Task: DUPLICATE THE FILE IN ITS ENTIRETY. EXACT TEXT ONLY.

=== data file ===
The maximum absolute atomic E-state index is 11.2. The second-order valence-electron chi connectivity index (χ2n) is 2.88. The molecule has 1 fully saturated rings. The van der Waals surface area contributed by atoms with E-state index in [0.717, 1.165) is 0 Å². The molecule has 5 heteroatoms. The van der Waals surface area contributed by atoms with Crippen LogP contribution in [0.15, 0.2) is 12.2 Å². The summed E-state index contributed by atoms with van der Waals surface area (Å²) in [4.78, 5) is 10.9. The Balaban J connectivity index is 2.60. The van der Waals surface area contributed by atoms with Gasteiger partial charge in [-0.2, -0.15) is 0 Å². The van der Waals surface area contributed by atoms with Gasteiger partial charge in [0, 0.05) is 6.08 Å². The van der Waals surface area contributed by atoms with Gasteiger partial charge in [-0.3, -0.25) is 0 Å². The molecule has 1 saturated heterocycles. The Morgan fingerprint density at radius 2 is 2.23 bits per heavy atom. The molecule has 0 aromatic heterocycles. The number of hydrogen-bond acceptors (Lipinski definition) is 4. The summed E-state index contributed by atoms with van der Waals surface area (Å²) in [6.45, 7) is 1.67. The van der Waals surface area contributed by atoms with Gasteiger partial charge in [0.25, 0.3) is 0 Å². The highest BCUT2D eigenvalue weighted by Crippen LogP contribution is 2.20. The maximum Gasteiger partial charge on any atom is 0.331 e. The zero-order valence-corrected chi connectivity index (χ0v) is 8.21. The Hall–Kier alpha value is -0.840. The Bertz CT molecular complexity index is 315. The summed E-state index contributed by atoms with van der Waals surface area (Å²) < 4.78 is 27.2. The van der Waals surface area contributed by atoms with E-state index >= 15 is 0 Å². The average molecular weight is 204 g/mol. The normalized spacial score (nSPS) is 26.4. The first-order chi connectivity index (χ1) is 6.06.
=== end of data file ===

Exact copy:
The maximum absolute atomic E-state index is 11.2. The second-order valence-electron chi connectivity index (χ2n) is 2.88. The molecule has 1 fully saturated rings. The van der Waals surface area contributed by atoms with E-state index in [0.717, 1.165) is 0 Å². The molecule has 5 heteroatoms. The van der Waals surface area contributed by atoms with Crippen LogP contribution in [0.15, 0.2) is 12.2 Å². The summed E-state index contributed by atoms with van der Waals surface area (Å²) in [4.78, 5) is 10.9. The Balaban J connectivity index is 2.60. The van der Waals surface area contributed by atoms with Gasteiger partial charge in [-0.2, -0.15) is 0 Å². The van der Waals surface area contributed by atoms with Gasteiger partial charge in [0, 0.05) is 6.08 Å². The van der Waals surface area contributed by atoms with Gasteiger partial charge in [-0.3, -0.25) is 0 Å². The molecule has 1 saturated heterocycles. The Morgan fingerprint density at radius 2 is 2.23 bits per heavy atom. The molecule has 0 aromatic heterocycles. The number of hydrogen-bond acceptors (Lipinski definition) is 4. The summed E-state index contributed by atoms with van der Waals surface area (Å²) in [6.45, 7) is 1.67. The van der Waals surface area contributed by atoms with Gasteiger partial charge in [0.25, 0.3) is 0 Å². The highest BCUT2D eigenvalue weighted by Crippen LogP contribution is 2.20. The maximum Gasteiger partial charge on any atom is 0.331 e. The zero-order valence-corrected chi connectivity index (χ0v) is 8.21. The Hall–Kier alpha value is -0.840. The Bertz CT molecular complexity index is 315. The summed E-state index contributed by atoms with van der Waals surface area (Å²) < 4.78 is 27.2. The van der Waals surface area contributed by atoms with E-state index >= 15 is 0 Å². The average molecular weight is 204 g/mol. The normalized spacial score (nSPS) is 26.4. The first-order chi connectivity index (χ1) is 6.06.